Backwards compatibility is a hell of a drug

How to recover the private key of a (.pfx) certificate?

This post was most recently updated on January 22nd, 2021.

3 min read.

Recently, I ran into a problem that I definitely caused myself. I had a certificate, that was created to authenticate an app against Azure AD. The encryption key for the .pfx file was, however, lost.

I could just create a new certificate, configure the app service to use that and replace the old certificate… But that’s manual labor and where’s the fun in that?

I preferred a solution that included a bit more coding!

After a bit of googling, I found a nice, programmatic solution to simply brute-force the private key by trying every single key in existence. Not very elegant, but I suppose it should do the trick?

The bad thing was the sample code was fairly old – around 10 years old .NET 4 code, to be exact.

It still worked, however! The executable I compiled from the solution was able to try around 20k passwords per minute. That’s a bit low compared with the benchmarks the author posts (from 2012!), but I suppose my laptop’s single-core performance of unoptimized code (debug build) IS going to be fairly bad.

Anyway – I wanted to take a look at modernizing the app a little, since I already had the code on my machine and everything! 😅

The modernization process

It’s remarkable, how much of the .NET world is backwards compatible, but there are some rabbit holes you don’t want to dive into. One of them is the old .csproj -file format. As the old file looks somewhat like this:

This is the .csproj format shipped with... Visual Studio 2010? Or even earlier?
This is the .csproj format shipped with… Visual Studio 2010? Or even earlier?

There’s so much that would probably need to be changed to get this thing running in .NET Core or .NET5, and I don’t understand half of the properties. Hell, the format is likely years older than my career as .NET developer (I migrated from PHP and Java in 2011)!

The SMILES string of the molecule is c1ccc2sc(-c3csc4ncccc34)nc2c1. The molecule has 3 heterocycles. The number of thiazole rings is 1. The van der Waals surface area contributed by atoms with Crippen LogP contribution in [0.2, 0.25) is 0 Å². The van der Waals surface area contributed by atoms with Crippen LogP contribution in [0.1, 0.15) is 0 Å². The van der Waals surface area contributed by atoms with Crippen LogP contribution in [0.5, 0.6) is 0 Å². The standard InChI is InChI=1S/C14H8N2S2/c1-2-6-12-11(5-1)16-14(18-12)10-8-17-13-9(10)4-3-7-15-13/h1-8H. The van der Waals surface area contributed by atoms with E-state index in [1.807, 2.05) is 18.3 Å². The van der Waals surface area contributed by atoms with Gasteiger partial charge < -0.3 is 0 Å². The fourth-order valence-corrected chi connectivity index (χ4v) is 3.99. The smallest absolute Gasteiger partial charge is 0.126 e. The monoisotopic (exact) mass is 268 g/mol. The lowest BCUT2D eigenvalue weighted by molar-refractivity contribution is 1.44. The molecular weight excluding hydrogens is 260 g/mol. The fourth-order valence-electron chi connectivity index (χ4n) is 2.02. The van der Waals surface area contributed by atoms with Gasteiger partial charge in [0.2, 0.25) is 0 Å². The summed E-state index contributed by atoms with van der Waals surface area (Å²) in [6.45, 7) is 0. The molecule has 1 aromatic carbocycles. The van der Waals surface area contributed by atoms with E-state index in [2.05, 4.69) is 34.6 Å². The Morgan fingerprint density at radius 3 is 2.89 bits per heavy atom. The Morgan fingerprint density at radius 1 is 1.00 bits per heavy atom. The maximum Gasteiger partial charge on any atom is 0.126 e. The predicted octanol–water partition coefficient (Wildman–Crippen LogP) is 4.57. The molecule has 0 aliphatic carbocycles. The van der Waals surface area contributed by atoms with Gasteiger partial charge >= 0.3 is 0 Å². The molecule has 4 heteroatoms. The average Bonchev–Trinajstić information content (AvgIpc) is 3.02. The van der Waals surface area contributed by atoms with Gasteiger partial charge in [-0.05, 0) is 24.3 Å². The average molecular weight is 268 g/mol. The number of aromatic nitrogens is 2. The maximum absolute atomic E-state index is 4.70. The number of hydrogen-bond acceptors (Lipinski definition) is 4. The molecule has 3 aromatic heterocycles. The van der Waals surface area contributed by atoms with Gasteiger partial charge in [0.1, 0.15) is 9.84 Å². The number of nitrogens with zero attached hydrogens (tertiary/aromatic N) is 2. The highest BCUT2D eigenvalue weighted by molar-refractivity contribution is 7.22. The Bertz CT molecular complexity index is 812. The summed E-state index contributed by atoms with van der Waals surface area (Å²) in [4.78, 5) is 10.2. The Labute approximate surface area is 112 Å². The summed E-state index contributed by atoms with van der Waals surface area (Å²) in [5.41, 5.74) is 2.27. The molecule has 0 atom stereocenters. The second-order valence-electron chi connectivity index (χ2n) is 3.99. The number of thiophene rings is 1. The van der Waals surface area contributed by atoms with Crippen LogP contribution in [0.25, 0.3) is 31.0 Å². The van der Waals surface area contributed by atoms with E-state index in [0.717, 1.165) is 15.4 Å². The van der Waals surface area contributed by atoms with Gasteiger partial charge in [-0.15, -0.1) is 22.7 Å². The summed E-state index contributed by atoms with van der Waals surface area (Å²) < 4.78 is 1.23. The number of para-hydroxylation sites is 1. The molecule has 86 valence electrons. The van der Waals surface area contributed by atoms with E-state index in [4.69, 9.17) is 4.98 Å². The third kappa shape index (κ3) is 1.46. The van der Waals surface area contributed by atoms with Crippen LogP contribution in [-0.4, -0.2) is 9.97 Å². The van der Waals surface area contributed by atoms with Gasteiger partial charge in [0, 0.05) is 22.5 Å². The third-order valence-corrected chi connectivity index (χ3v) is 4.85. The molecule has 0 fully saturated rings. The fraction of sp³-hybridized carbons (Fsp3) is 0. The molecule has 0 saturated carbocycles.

So in short, I decided to nope that upgrade path out of the window and start with a fresh project file.

.NET5 supports Windows Forms, so simply creating a new WinForms project in .NET5 and copy-pasting the code was the easiest way to proceed.

Automatically generated Program.cs -file had one additional line compared to over 10 years old code :)
Automatically generated Program.cs -file had one additional line compared to over 10 years old code :)

The code itself is remarkably transparent and quite simple. And simply making it multithreaded took about half an hour of back-and-forth (because I’ll be damned if I remember how to do anything without fiddling with it for a while), and I ended up using Tasks (and ThreadPool) for multithreading – because it’s easy and I don’t need to worry about maximum number of threads, pooling, or actually pretty much anything at all.

So, this is what I added (and made the method async):

Task.Run(() => {
 if (TestPassword(pathToCertBx.Text, pw, logPathBx.Text, i))
 { password_found = true; }
});

I had to add or change 5 lines. Or 6, if you count adding a using-statement for System.Threading… 😅

Conclusion

After my code changes, the tool was able to try around 160-200k passwords per minute and was using around 50-75% of the CPU power of my machine with 20-30 threads. That’s an 8-10 times improvement, while still leaving the machine completely usable. Not insignificant, but also not quite good enough.

With a run-of-the-mill developer laptop, cracking a password of proper complexity will take months. And while a lot of people will use “aaaa” as their password for dev artifacts, I’m more of a “correct horse battery staple”* person – which means I’d be done quicker by creating a new certificate and delivering it to Microsoft’s Data Center in Dublin myself, even if I had to sneak over a few borders by foot.

Still, it was useful to see how much the cracking would be improved by simple tweaks to the code.

The code – both the original solution and the slightly modified version I created – are available in this GitHub repository:

https://github.com/koskila/CertificatePasswordRecovery

In the end, I created a new certificate and went on with the configuration of the app service – but this was an interesting detour for an hour or two :)

References & footnotes

* My actual passwords are machine-generated, this is a joke, don’t @ me.

mm
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